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I could hear the ship creaking as it strained against the gale force winds and powerful waves. I had never seen such a violent storm in all my years sailing. Like the rest of the crew, I cried out to my god to spare us, afraid the ship was about to break apart. I gripped the railing on the deck as the ship listed against another massive wave. I strained to hold on as the wave crashed over the side of the ship and drenched me.

As soon as the ship leveled out for a moment I moved back to the entrance to the decks below to grab more cargo to throw overboard. It was our hope that lightening the ship would help us survive this violent storm. My crew mate handed me a large clay jar. I grasped it tightly in my arms as another wave hit the ship and flung me hard against the doorway. The impact released the jar from my grip. I watched it roll across the deck and break open against the railing, spewing its contents overboard.

“We’re doomed “ I shouted at my crew mate as I stared at him gripping the ladder just inside the hold of the ship. His face was filled with terror.

“Captain’s getting that Jonah character to pray to his God,” he shouted back. “Maybe that will spare us.”

I nodded as I joined him below deck. The sound of the wind and waves was muffled below, but the creaking of the straining wood beams was louder. I joined the crew huddled together around a dim lantern swaying back and forth with each wave that hit the ship. A moment later the captain joined us with this Jonah character we picked up in Joppa. I thought he was trouble the minute I saw him, but the captain gladly took his fare money.

That’s when my fellow sailors said to each other, “Come, let us cast lots to find out who is responsible for this calamity.” It was no surprise to me when the lot fell on Jonah. “Tell us, who is responsible for making all this trouble for us?” My fellow sailors asked. “What kind of work do you do? Where do you come from? What is your country? From what people are you?” We wanted the truth from this guy.

I stared at the solemn face on Jonah in the dim light below deck as he glanced at us. For a moment there was only the sound of creaking wood. We braced ourselves against each wave, trying to hold our positions on the floor. Seawater trickled down the ladder from above as another wave crashed over the ship. We stared at him, waiting for his answer.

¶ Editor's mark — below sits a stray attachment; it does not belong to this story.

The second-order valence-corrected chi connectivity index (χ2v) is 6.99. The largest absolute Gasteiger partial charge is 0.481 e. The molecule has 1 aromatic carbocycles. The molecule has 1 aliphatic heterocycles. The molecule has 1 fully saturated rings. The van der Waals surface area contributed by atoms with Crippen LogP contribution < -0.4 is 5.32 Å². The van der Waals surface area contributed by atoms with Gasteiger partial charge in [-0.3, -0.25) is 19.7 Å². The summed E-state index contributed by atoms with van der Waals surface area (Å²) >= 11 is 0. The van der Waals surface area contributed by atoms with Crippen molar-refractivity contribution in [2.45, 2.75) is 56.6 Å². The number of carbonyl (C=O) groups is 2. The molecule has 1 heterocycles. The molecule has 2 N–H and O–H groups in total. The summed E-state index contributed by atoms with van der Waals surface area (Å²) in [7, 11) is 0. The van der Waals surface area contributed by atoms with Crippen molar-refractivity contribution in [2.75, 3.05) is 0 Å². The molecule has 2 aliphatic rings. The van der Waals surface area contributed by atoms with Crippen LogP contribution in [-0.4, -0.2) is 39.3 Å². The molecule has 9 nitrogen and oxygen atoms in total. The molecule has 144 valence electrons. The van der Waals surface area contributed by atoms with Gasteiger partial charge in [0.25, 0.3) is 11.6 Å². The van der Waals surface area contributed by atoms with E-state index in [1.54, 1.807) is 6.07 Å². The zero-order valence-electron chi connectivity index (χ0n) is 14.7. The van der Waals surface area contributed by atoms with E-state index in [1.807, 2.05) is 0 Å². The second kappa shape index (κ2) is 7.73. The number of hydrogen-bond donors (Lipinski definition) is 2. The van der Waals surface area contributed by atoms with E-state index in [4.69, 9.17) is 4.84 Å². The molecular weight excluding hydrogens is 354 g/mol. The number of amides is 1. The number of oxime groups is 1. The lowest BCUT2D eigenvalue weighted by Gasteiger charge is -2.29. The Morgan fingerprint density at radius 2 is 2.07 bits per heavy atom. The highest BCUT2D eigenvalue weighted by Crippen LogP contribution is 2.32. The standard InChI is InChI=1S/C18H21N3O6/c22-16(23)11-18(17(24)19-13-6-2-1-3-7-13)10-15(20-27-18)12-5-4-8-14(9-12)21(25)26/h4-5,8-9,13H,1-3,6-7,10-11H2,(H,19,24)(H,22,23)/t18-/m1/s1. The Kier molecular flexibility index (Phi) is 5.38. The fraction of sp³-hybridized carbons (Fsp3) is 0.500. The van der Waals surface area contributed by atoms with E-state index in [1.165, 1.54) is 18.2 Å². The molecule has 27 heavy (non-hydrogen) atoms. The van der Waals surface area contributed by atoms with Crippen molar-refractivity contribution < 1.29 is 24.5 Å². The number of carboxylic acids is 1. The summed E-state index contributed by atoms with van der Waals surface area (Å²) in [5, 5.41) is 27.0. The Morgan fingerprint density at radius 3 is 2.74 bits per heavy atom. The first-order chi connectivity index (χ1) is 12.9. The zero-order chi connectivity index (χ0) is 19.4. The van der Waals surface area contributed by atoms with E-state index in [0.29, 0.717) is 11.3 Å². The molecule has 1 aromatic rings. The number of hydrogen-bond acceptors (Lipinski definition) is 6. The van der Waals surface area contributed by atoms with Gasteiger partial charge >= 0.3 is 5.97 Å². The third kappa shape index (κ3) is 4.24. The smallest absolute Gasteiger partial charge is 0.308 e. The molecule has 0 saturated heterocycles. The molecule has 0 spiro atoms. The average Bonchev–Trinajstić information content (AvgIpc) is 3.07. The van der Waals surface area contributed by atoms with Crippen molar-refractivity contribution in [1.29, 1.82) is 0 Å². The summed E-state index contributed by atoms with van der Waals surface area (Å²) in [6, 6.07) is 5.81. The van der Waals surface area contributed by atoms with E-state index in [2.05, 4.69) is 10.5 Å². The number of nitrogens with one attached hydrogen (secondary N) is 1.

“I am a Hebrew and I worship the Lord, the God of heaven, who made the sea and the dry land,” he answered.

That’s when we put the pieces of the puzzle together. We recalled he had told us he was running away from his God, but he did not tell us his God made the land and the sea! We were filled with terror as we asked, “What have you done?” No sooner had the words left our lips when a wave hit the ship so violently that we were almost thrown against the side of the ship. It seemed impossible, but the sea was getting rougher and rougher. So we asked Jonah, “What should we do to you to make the sea calm down for us?”

Jonah bowed his head for a moment, then looked at us with regret. “Pick me up and throw me into the sea,” he replied. “And it will become calm. I know that it is my fault that this great storm has come upon you.”

This was not a request we were quick to respond to. Sacrificing someone to the fury of the ocean was not something we took lightly. Instead, we did our best to row back to land. But our efforts were futile. The sea grew even wilder than before. That’s when we reluctantly agreed to Jonah’s request.

“Please, Lord, do not let us die for taking this man’s life,” we cried out as we took hold of Jonah. “Do not hold us accountable for killing an innocent man, for you, Lord, have done as you pleased.”

I’ll never forget that moment as we threw him overboard. I watched him plunge into the violent waves and disappear below the surface. At that moment the sea grew calm. We had witnessed the power of Jonah’s God. It filled us with fear of the Lord, so we offered a sacrifice to the Lord and made vows to him.

#WednesdayWalk Through the Bible — an exploration of what unknown people might have seen or felt when they witnessed the events in the Bible. This post is from the perspective of a sailor on the ship Jonah boarded in Joppa to flee the Lord, based on Jonah 1:1-16 (NIV).

© 2019 CGThelen

John 6:16-21 is a familiar passage in the Bible where Jesus walks on the water. I have read it many times and heard many sermons on this passage, but when I read it this morning one verse really stood out: “Then they were willing to take him into the boat (verse 21, NIV).” I wonder why they hesitated to take Jesus into the boat?

Verse 16-17 tells us the disciples opted to cross the lake to Capernaum without Jesus. It was dark and, “A strong wind was blowing and the waters grew rough (18).” As fisherman, many of the disciples were in familiar water. Verse 19 tells us they had “rowed three or four miles” — a long time — but it doesn’t say they were “frightened” until “they saw Jesus approaching the boat, walking on the water.”